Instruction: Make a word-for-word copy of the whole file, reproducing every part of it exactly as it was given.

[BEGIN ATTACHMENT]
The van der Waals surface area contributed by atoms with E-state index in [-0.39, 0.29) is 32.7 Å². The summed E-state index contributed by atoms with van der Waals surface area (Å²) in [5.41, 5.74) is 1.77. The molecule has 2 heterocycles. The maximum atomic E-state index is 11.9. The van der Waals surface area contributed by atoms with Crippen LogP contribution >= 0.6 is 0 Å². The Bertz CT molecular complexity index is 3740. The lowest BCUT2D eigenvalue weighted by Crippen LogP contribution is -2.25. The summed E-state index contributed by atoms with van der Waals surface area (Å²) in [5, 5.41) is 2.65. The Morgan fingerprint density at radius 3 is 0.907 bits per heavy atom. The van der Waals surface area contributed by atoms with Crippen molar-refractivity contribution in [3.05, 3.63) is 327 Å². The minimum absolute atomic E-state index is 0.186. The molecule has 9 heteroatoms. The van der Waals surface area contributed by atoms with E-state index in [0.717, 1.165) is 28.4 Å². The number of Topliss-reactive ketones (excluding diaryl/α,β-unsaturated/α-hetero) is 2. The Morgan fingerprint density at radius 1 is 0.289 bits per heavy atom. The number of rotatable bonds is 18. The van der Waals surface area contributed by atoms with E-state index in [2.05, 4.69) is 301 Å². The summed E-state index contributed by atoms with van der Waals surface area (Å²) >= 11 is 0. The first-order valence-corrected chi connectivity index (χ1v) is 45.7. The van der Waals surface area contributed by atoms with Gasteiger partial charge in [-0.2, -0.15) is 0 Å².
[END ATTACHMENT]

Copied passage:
The van der Waals surface area contributed by atoms with E-state index in [-0.39, 0.29) is 32.7 Å². The summed E-state index contributed by atoms with van der Waals surface area (Å²) in [5.41, 5.74) is 1.77. The molecule has 2 heterocycles. The maximum atomic E-state index is 11.9. The van der Waals surface area contributed by atoms with Crippen LogP contribution >= 0.6 is 0 Å². The Bertz CT molecular complexity index is 3740. The lowest BCUT2D eigenvalue weighted by Crippen LogP contribution is -2.25. The summed E-state index contributed by atoms with van der Waals surface area (Å²) in [5, 5.41) is 2.65. The Morgan fingerprint density at radius 3 is 0.907 bits per heavy atom. The van der Waals surface area contributed by atoms with Crippen molar-refractivity contribution in [3.05, 3.63) is 327 Å². The minimum absolute atomic E-state index is 0.186. The molecule has 9 heteroatoms. The van der Waals surface area contributed by atoms with E-state index in [0.717, 1.165) is 28.4 Å². The number of Topliss-reactive ketones (excluding diaryl/α,β-unsaturated/α-hetero) is 2. The Morgan fingerprint density at radius 1 is 0.289 bits per heavy atom. The number of rotatable bonds is 18. The van der Waals surface area contributed by atoms with E-state index in [2.05, 4.69) is 301 Å². The summed E-state index contributed by atoms with van der Waals surface area (Å²) >= 11 is 0. The first-order valence-corrected chi connectivity index (χ1v) is 45.7. The van der Waals surface area contributed by atoms with Gasteiger partial charge in [-0.2, -0.15) is 0 Å².